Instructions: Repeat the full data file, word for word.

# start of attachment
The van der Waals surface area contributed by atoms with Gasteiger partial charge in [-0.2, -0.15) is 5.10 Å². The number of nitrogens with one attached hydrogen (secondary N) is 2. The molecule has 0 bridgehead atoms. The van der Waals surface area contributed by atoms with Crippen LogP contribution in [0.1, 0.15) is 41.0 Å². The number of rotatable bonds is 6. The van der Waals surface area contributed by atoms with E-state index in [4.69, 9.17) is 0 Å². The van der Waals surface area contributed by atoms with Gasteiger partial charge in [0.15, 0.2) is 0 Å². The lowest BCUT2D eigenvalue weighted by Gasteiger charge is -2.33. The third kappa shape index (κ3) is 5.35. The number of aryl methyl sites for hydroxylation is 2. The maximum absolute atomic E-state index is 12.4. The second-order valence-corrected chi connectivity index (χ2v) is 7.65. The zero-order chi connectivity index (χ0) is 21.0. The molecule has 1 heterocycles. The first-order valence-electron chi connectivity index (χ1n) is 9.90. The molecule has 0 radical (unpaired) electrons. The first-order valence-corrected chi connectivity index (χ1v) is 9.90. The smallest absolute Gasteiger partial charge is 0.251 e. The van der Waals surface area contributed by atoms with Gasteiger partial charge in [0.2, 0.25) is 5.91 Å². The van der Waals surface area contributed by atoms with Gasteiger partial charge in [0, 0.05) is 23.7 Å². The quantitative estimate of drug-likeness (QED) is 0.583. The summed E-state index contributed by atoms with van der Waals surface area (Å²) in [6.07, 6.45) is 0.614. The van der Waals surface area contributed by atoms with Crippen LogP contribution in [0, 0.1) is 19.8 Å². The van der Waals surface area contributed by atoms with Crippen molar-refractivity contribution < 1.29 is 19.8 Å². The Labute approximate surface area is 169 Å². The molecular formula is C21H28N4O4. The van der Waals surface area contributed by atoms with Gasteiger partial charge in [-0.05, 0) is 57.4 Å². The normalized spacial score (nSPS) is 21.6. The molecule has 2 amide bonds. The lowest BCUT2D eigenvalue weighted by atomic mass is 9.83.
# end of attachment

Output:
The van der Waals surface area contributed by atoms with Gasteiger partial charge in [-0.2, -0.15) is 5.10 Å². The number of nitrogens with one attached hydrogen (secondary N) is 2. The molecule has 0 bridgehead atoms. The van der Waals surface area contributed by atoms with Crippen LogP contribution in [0.1, 0.15) is 41.0 Å². The number of rotatable bonds is 6. The van der Waals surface area contributed by atoms with E-state index in [4.69, 9.17) is 0 Å². The van der Waals surface area contributed by atoms with Gasteiger partial charge in [0.15, 0.2) is 0 Å². The lowest BCUT2D eigenvalue weighted by Gasteiger charge is -2.33. The third kappa shape index (κ3) is 5.35. The number of aryl methyl sites for hydroxylation is 2. The maximum absolute atomic E-state index is 12.4. The second-order valence-corrected chi connectivity index (χ2v) is 7.65. The zero-order chi connectivity index (χ0) is 21.0. The molecule has 1 heterocycles. The first-order valence-electron chi connectivity index (χ1n) is 9.90. The molecule has 0 radical (unpaired) electrons. The first-order valence-corrected chi connectivity index (χ1v) is 9.90. The smallest absolute Gasteiger partial charge is 0.251 e. The van der Waals surface area contributed by atoms with Gasteiger partial charge in [0.2, 0.25) is 5.91 Å². The van der Waals surface area contributed by atoms with Gasteiger partial charge in [0, 0.05) is 23.7 Å². The quantitative estimate of drug-likeness (QED) is 0.583. The summed E-state index contributed by atoms with van der Waals surface area (Å²) in [6.07, 6.45) is 0.614. The van der Waals surface area contributed by atoms with Crippen LogP contribution in [0, 0.1) is 19.8 Å². The van der Waals surface area contributed by atoms with Crippen molar-refractivity contribution < 1.29 is 19.8 Å². The Labute approximate surface area is 169 Å². The molecular formula is C21H28N4O4. The van der Waals surface area contributed by atoms with Gasteiger partial charge in [-0.05, 0) is 57.4 Å². The normalized spacial score (nSPS) is 21.6. The molecule has 2 amide bonds. The lowest BCUT2D eigenvalue weighted by atomic mass is 9.83.